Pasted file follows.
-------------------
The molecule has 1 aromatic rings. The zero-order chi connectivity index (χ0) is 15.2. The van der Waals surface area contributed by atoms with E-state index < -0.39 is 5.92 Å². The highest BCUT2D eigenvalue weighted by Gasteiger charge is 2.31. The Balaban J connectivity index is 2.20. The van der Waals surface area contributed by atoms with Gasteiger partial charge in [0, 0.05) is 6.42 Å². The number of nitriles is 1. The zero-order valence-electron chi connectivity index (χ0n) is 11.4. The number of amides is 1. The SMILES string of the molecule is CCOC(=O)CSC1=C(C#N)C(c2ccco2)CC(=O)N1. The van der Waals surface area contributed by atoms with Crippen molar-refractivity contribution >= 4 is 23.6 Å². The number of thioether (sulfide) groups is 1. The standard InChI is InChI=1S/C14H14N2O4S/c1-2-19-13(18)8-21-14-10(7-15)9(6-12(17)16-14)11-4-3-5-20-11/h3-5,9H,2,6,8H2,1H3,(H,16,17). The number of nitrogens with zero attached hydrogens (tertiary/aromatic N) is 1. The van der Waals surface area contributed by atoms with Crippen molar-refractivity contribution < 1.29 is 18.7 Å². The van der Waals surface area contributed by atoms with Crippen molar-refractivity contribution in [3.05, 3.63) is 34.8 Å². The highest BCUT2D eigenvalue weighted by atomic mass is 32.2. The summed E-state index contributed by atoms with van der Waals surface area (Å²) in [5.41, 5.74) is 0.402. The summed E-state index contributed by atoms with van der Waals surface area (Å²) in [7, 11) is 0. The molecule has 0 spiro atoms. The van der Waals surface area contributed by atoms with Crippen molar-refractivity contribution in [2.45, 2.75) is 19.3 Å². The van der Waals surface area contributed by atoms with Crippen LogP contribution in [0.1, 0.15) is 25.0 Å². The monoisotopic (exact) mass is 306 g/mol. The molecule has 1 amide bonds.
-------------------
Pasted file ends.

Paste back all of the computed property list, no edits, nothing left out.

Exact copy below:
The molecule has 1 aromatic rings. The zero-order chi connectivity index (χ0) is 15.2. The van der Waals surface area contributed by atoms with E-state index < -0.39 is 5.92 Å². The highest BCUT2D eigenvalue weighted by Gasteiger charge is 2.31. The Balaban J connectivity index is 2.20. The van der Waals surface area contributed by atoms with Gasteiger partial charge in [0, 0.05) is 6.42 Å². The number of nitriles is 1. The zero-order valence-electron chi connectivity index (χ0n) is 11.4. The number of amides is 1. The SMILES string of the molecule is CCOC(=O)CSC1=C(C#N)C(c2ccco2)CC(=O)N1. The van der Waals surface area contributed by atoms with Crippen molar-refractivity contribution >= 4 is 23.6 Å². The number of thioether (sulfide) groups is 1. The standard InChI is InChI=1S/C14H14N2O4S/c1-2-19-13(18)8-21-14-10(7-15)9(6-12(17)16-14)11-4-3-5-20-11/h3-5,9H,2,6,8H2,1H3,(H,16,17). The number of nitrogens with zero attached hydrogens (tertiary/aromatic N) is 1. The van der Waals surface area contributed by atoms with Crippen molar-refractivity contribution < 1.29 is 18.7 Å². The van der Waals surface area contributed by atoms with Crippen molar-refractivity contribution in [3.05, 3.63) is 34.8 Å². The highest BCUT2D eigenvalue weighted by atomic mass is 32.2. The summed E-state index contributed by atoms with van der Waals surface area (Å²) in [5.41, 5.74) is 0.402. The summed E-state index contributed by atoms with van der Waals surface area (Å²) in [7, 11) is 0. The molecule has 0 spiro atoms. The van der Waals surface area contributed by atoms with Crippen molar-refractivity contribution in [2.45, 2.75) is 19.3 Å². The van der Waals surface area contributed by atoms with Crippen LogP contribution in [0.1, 0.15) is 25.0 Å². The monoisotopic (exact) mass is 306 g/mol. The molecule has 1 amide bonds.